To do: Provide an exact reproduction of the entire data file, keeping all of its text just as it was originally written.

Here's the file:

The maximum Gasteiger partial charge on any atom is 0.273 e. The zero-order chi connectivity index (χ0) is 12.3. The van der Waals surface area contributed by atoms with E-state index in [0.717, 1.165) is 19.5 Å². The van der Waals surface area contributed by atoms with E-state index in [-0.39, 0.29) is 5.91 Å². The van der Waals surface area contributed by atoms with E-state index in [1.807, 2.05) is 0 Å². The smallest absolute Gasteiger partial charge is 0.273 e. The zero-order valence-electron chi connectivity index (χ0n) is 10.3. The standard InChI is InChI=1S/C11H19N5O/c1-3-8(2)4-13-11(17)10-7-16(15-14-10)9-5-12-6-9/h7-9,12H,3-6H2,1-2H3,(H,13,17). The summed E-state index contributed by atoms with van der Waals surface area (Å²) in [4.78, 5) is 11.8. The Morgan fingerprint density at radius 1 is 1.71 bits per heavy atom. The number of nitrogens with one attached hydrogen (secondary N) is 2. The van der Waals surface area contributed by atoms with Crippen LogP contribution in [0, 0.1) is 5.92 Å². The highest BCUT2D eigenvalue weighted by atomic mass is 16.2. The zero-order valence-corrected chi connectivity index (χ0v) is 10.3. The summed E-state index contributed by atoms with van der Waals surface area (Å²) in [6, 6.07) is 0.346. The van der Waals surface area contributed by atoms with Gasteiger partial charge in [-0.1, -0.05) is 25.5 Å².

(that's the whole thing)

The maximum Gasteiger partial charge on any atom is 0.273 e. The zero-order chi connectivity index (χ0) is 12.3. The van der Waals surface area contributed by atoms with E-state index in [0.717, 1.165) is 19.5 Å². The van der Waals surface area contributed by atoms with E-state index in [-0.39, 0.29) is 5.91 Å². The van der Waals surface area contributed by atoms with E-state index in [1.807, 2.05) is 0 Å². The smallest absolute Gasteiger partial charge is 0.273 e. The zero-order valence-electron chi connectivity index (χ0n) is 10.3. The standard InChI is InChI=1S/C11H19N5O/c1-3-8(2)4-13-11(17)10-7-16(15-14-10)9-5-12-6-9/h7-9,12H,3-6H2,1-2H3,(H,13,17). The summed E-state index contributed by atoms with van der Waals surface area (Å²) in [4.78, 5) is 11.8. The Morgan fingerprint density at radius 1 is 1.71 bits per heavy atom. The number of nitrogens with one attached hydrogen (secondary N) is 2. The van der Waals surface area contributed by atoms with Crippen LogP contribution in [0, 0.1) is 5.92 Å². The highest BCUT2D eigenvalue weighted by atomic mass is 16.2. The zero-order valence-corrected chi connectivity index (χ0v) is 10.3. The summed E-state index contributed by atoms with van der Waals surface area (Å²) in [6, 6.07) is 0.346. The van der Waals surface area contributed by atoms with Gasteiger partial charge in [-0.1, -0.05) is 25.5 Å².